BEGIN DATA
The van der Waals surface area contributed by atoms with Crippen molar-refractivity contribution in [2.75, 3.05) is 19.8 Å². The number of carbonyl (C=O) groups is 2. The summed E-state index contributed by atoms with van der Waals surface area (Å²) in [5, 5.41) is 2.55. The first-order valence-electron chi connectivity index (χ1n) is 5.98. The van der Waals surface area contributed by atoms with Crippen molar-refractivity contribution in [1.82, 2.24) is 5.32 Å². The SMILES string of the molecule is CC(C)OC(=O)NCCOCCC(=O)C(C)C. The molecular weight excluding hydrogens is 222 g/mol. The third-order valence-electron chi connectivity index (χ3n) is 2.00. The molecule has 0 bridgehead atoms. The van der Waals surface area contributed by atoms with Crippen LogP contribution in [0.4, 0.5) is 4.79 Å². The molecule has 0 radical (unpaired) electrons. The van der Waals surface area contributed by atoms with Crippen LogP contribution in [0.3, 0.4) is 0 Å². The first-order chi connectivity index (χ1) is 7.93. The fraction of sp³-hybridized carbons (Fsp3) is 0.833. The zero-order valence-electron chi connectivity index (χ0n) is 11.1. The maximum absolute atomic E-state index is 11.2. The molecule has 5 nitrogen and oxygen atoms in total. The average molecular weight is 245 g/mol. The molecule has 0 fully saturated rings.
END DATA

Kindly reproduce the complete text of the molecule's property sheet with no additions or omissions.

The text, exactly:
The van der Waals surface area contributed by atoms with Crippen molar-refractivity contribution in [2.75, 3.05) is 19.8 Å². The number of carbonyl (C=O) groups is 2. The summed E-state index contributed by atoms with van der Waals surface area (Å²) in [5, 5.41) is 2.55. The first-order valence-electron chi connectivity index (χ1n) is 5.98. The van der Waals surface area contributed by atoms with Crippen molar-refractivity contribution in [1.82, 2.24) is 5.32 Å². The SMILES string of the molecule is CC(C)OC(=O)NCCOCCC(=O)C(C)C. The molecular weight excluding hydrogens is 222 g/mol. The third-order valence-electron chi connectivity index (χ3n) is 2.00. The molecule has 0 bridgehead atoms. The van der Waals surface area contributed by atoms with Crippen LogP contribution in [0.4, 0.5) is 4.79 Å². The molecule has 0 radical (unpaired) electrons. The van der Waals surface area contributed by atoms with Crippen LogP contribution in [0.3, 0.4) is 0 Å². The first-order chi connectivity index (χ1) is 7.93. The fraction of sp³-hybridized carbons (Fsp3) is 0.833. The zero-order valence-electron chi connectivity index (χ0n) is 11.1. The maximum absolute atomic E-state index is 11.2. The molecule has 5 nitrogen and oxygen atoms in total. The average molecular weight is 245 g/mol. The molecule has 0 fully saturated rings.